Cakewalk Adaptive Limiter–Behind the Scenes

Cakewalk’s Adaptive Limiter

The Adaptive Limiter, introduced in the SONAR 2017.05 Update, has been very well received by customers. Jon Downing, Cakewalk Software Engineer, reveals some of the DSP design decisions and efforts to create this fantastic new plug-in. Continue reading Cakewalk Adaptive Limiter–Behind the Scenes

5 Tools To Get “That Analog Sound” From SONAR

With the advent of digital audio, some feel a certain quality associated with the analog signal path has been lost. While that may have been true at one point, analog emulations have come a long way since first introduced. Let’s find out how to add that “analog sound” using some of SONAR’s plugins. (Note: Many of the following examples use features are exclusive to SONAR Platinum, so if you don’t already have this version, you can try a free demo by clicking here.)

#5 – ProChannel Tape Emulation

Tape Emulator Gif

Tape does some pretty magical things to audio, so SONAR Platinum includes tape emulation as a ProChannel module. Best  of all,  you can use it as much as you like without having to clean the heads!

Here’s how tape emulation enhances the sound:

  • Emulates the “head bump” of analog tape to enrich the low end, adding subtle warmth
  • Smooths response by slightly rolling off lowest lows and highest highs
  • Increases sustain by smoothing peaks
  • Saturates the signal in a non-linear, analog manner
  • Optionally introduces high-frequency hiss

For a basic application, insert the Tape Emulator in the Master Bus ProChannel. You’ll immediately hear a more cohesive mix. Increasing the REC LEVEL increases the overall saturation. The REC LEVEL knob, TAPE SPD switch, and BIAS switch all interact in unique ways, so try out different combinations to hear how they affect each other.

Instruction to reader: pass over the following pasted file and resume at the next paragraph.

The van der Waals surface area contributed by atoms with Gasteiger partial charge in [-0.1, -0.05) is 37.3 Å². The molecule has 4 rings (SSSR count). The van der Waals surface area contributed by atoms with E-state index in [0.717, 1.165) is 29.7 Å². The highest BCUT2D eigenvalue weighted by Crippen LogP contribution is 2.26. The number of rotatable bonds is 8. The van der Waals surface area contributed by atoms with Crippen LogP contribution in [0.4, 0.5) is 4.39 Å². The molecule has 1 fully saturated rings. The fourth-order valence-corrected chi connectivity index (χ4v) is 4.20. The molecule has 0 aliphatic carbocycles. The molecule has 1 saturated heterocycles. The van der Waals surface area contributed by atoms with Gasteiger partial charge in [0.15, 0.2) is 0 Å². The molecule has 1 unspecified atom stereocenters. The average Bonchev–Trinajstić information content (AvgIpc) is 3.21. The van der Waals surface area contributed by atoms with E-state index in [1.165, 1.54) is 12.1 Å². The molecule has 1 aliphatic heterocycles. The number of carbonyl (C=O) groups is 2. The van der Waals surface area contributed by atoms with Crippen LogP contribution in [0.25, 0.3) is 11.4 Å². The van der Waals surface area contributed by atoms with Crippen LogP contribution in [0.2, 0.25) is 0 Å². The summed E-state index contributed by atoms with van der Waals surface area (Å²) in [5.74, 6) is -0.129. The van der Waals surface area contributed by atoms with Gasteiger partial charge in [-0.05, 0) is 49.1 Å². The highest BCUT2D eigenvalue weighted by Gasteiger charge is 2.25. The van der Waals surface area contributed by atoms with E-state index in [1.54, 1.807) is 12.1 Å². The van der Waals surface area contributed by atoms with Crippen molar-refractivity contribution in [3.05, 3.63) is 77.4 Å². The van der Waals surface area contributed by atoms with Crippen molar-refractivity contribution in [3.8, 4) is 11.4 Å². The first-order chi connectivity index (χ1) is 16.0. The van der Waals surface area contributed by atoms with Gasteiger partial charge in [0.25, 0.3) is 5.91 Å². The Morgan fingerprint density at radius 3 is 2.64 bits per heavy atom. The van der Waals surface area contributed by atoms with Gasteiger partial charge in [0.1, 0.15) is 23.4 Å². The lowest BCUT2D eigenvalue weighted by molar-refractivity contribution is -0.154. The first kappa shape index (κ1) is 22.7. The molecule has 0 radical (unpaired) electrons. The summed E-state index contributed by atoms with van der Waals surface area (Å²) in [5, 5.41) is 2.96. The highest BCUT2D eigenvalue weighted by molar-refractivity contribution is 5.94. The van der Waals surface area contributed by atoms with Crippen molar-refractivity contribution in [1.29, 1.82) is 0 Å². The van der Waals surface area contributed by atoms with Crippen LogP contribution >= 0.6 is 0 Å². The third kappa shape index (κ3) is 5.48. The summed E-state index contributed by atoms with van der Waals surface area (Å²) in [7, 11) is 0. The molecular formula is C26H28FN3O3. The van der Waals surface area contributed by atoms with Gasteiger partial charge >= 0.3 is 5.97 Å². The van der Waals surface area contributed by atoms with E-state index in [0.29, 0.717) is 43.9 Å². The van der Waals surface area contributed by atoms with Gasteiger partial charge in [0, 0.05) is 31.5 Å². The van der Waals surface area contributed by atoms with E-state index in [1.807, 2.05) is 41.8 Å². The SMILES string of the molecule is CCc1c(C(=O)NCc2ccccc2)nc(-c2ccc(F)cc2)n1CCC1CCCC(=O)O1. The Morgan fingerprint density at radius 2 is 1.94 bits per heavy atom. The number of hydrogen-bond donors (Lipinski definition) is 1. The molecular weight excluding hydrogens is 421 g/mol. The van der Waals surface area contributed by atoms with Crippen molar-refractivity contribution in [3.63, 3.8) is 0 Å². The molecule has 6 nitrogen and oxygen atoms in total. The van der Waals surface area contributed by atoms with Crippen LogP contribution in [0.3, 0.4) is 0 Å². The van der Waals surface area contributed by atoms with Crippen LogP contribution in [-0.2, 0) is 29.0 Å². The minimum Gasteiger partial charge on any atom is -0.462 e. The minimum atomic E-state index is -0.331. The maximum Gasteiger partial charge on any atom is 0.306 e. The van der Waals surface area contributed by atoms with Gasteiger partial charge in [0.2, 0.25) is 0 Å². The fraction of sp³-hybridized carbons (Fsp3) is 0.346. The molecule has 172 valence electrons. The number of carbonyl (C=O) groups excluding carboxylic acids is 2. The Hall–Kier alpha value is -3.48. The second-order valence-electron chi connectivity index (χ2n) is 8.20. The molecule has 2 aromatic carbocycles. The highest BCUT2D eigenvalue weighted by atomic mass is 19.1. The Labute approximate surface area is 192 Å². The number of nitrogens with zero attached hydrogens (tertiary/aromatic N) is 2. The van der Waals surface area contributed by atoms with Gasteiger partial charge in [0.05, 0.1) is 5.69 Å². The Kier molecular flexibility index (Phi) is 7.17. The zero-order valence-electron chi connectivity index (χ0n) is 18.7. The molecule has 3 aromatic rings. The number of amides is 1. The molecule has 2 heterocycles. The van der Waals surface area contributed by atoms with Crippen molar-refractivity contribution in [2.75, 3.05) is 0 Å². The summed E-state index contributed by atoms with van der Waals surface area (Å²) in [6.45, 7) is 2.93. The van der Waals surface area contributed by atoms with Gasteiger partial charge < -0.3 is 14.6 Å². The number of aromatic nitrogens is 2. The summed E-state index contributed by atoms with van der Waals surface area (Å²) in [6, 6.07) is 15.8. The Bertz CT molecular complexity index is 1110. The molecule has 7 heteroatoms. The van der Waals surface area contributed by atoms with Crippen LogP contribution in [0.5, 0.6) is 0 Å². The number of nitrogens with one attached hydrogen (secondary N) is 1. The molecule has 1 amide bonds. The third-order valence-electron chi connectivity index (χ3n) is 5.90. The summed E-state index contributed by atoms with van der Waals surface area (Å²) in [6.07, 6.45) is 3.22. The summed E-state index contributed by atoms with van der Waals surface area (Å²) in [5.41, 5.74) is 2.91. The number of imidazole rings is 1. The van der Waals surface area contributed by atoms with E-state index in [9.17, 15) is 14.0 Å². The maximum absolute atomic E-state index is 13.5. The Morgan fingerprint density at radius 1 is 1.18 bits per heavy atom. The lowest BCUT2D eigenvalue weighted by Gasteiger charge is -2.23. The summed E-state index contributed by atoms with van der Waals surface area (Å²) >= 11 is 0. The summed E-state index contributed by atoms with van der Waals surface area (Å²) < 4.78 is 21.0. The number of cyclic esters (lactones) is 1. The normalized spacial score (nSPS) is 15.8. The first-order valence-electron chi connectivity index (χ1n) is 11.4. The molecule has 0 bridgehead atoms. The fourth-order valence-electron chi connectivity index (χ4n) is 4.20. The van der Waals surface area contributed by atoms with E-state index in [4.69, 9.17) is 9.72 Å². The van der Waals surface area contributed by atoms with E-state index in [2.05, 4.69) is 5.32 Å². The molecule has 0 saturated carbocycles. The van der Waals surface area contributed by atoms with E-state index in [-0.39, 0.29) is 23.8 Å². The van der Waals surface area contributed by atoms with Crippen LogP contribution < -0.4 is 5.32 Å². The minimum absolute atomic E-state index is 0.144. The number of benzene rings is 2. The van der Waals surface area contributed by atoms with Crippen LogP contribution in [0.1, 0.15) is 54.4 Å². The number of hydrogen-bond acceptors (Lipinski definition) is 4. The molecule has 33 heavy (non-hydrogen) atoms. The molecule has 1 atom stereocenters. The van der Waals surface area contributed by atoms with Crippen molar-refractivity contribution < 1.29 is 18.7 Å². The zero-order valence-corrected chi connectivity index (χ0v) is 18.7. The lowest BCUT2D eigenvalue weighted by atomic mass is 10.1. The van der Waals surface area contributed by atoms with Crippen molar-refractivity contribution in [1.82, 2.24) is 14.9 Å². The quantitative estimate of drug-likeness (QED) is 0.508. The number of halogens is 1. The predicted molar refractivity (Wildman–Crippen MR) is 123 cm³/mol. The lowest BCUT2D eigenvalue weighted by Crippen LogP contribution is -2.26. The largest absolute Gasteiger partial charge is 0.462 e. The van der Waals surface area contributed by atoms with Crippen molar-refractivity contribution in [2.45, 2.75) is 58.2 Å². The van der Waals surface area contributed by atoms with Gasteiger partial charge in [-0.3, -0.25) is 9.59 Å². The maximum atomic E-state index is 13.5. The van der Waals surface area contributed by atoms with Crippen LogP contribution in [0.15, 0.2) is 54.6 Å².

After hearing how the Tape Emulator affects your sound, try applying it to individual tracks (your drums will sound particularly fabulous). This will be a more subtle effect, adding a sense of depth to the overall mix.

Continue reading 5 Tools To Get “That Analog Sound” From SONAR

Optimizing Vocals with DSP

Optimizing tracks with DSP, then adding some judicious use of the DSP-laden VX-64 Vocal Strip, offers very flexible vocal processing. 

By Craig Anderton 

This is kind of a “twofer” article about DSP—first we’ll look at some DSP menu items, then apply some signal processing courtesy of the VX64—all with the intention of creating some great vocal sounds. 

PREPPING A VOCAL WITH “MENU” DSP 

“Prepping” a vocal with DSP before processing can make the processing more effective. For example, if you want to compress your vocal and there are significant level variations, you may end up adding lots of compression to accommodate quiet parts. But then when loud parts kick in, the compression starts pumping. 

Here’s another example. A lot of people use low-cut filters to banish rogue plosives (e.g., a popping “b” or “p” sound). However, it’s often better to add a fade-in to get rid of the plosive; this retains some of the plosive sound, and avoids affecting frequency response. 

Adding a fade-in to a plosive can get rid of the objectionable section while leaving the vocal timbre untouched. 

Also check if any levels need to be evened out, because there will usually be some places where the peaks are considerably higher than the rest of the vocal, and you don’t want these pumping the compressor either. The easiest fix is to select a track, drag in the timeline above the area you want to edit, then go Process > Apply Effect > Gain and drop the level by a dB or two.